(Repeats to fix typo, add link to cbank website) (Adds details, quotes from central bank/analysts)
JERUSALEM Aug 6 (Reuters) - Israel's central bank policymakers were unanimous in voting to leave interest rates on hold last month, waiting to see if the economic environment was deteriorating further, central bank minutes showed on Monday.
The Bank of Israel cut interest rates in June for the first time since January, and analysts expect more rate cuts this year to shore up the economy.
Policymakers at the July meeting said a 13 percent drop in manufacturing exports in June, excluding diamonds, was extraordinary and it was not clear whether the decline marked the start of a broader trend or was a one-off figure, according to the minutes.
"While it is possible that this is an exceptional monthly figure which reflects unusual volatility, the possibility also exists that a decline in such a wide range of export industries is a result of a sharp decline in global demand," the minutes said. here
Exports account for more than 40 percent of Israel's economic activity, with 35 percent of exports going to Europe.
All six members of the central bank's monetary policy committee voted to keep the benchmark interest rate at 2.25 percent on July 23, the minutes showed.
The central bank, which cut its benchmark rate by a quarter point in June on worries the global slowdown would harm Israel's economy, tends to change rates on alternate months and not on consecutive months.
The Bank of Israel forecasts economic growth of 3.1 percent in 2012, above most economists' estimates of around 2.5 percent. The bank projects the economy grew by an annualised 2.8 percent in the second quarter after a 2.7 percent increase in the first three months of the year.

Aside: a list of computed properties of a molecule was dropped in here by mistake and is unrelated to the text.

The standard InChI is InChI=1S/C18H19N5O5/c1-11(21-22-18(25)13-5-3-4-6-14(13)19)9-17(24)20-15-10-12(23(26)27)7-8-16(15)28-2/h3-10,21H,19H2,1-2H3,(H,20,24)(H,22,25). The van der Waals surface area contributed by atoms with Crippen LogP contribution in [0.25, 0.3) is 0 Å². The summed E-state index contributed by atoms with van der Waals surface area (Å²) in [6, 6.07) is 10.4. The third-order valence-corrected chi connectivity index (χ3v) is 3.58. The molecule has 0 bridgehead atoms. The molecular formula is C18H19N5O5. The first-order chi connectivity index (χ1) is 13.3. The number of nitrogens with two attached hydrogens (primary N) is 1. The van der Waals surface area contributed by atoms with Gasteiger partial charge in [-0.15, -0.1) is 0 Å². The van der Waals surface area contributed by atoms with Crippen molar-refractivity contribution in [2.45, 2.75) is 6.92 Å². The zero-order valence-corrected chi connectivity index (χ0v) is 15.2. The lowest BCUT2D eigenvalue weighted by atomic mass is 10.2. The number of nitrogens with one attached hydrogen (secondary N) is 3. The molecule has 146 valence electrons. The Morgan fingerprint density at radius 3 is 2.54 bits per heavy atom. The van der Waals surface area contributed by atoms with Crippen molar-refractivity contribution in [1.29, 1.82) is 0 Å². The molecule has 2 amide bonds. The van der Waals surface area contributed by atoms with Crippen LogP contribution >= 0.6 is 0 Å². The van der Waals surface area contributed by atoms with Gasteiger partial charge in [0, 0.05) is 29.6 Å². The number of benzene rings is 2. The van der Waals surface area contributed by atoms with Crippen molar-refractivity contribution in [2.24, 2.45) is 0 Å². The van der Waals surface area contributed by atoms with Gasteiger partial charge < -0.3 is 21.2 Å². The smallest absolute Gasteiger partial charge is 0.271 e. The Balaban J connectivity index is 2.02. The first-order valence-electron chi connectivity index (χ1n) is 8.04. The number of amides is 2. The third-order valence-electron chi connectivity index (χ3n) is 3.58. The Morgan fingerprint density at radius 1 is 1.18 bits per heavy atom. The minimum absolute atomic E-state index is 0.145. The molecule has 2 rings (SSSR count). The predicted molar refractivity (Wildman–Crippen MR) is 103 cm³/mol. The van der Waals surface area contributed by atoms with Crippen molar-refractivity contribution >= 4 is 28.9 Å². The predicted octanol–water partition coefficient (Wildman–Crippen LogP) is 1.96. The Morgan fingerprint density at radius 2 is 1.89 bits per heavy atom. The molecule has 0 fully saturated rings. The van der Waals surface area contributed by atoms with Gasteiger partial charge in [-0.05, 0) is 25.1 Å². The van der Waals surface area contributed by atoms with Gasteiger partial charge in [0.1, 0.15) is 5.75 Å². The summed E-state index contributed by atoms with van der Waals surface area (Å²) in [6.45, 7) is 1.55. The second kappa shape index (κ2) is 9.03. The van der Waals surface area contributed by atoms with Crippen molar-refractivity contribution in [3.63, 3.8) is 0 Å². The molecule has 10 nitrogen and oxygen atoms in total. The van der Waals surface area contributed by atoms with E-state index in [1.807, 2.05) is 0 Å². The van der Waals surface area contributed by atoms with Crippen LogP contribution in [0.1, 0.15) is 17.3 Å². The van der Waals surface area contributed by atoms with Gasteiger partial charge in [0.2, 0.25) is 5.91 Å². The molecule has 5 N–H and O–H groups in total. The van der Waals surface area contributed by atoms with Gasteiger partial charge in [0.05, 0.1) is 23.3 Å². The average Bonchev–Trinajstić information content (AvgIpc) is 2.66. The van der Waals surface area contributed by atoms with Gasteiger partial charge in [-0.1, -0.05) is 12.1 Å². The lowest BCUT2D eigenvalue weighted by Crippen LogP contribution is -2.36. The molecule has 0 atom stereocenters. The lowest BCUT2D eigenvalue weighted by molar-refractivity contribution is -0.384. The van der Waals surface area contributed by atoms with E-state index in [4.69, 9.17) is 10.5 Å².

"Uncertainty increased as to whether the growth rate of slightly below 3 percent was maintained in the second quarter, or whether it declined in recent months. Uncertainty also increased with regard to developments in the global economy, particularly in Europe," the minutes said.
The Bank of Israel also expressed concern over fiscal policy and the government's late June announcement that it was raising the 2013 budget deficit target to 3 percent of gross domestic product, from 1.5 percent.
Central bank Governor Stanley Fischer had warned that looser fiscal policy could affect inflation effects and lead to rises in interest rates.
"Committee members ... decided that at this point fiscal conduct is not a factor influencing monetary policy," the minutes said, citing uncertainty over how the state would handle the wider deficit and its impact on inflation and growth.
"Missing the deficit target may have a negative impact on the government's credibility," the central bank said.
The government last week unveiled an austerity package of tax hikes and spending cuts to keep the deficit in check.
"The budgetary restraint should make it easier for the Bank of Israel to decide on additional interest rate reductions, if the weak economic data in Israel and globally persist," said Michael Sarel, head of research at Harel Insurance and Finance.
Economists expect the bank to cut its key interest rate to 1.75-2 percent in the next few months, with some predicting a rate cut on Aug. 27.
The Bank of Israel noted that while annual inflation has eased to 1 percent recent price increases of fuel and agricultural commodities abroad may boost inflation.
It added that a recent rise in home costs did not indicate a sustainable pick-up in prices. "But the risk inherent in a future renewal of such a trend cannot be ignored," it said. (Editing by Susan Fenton)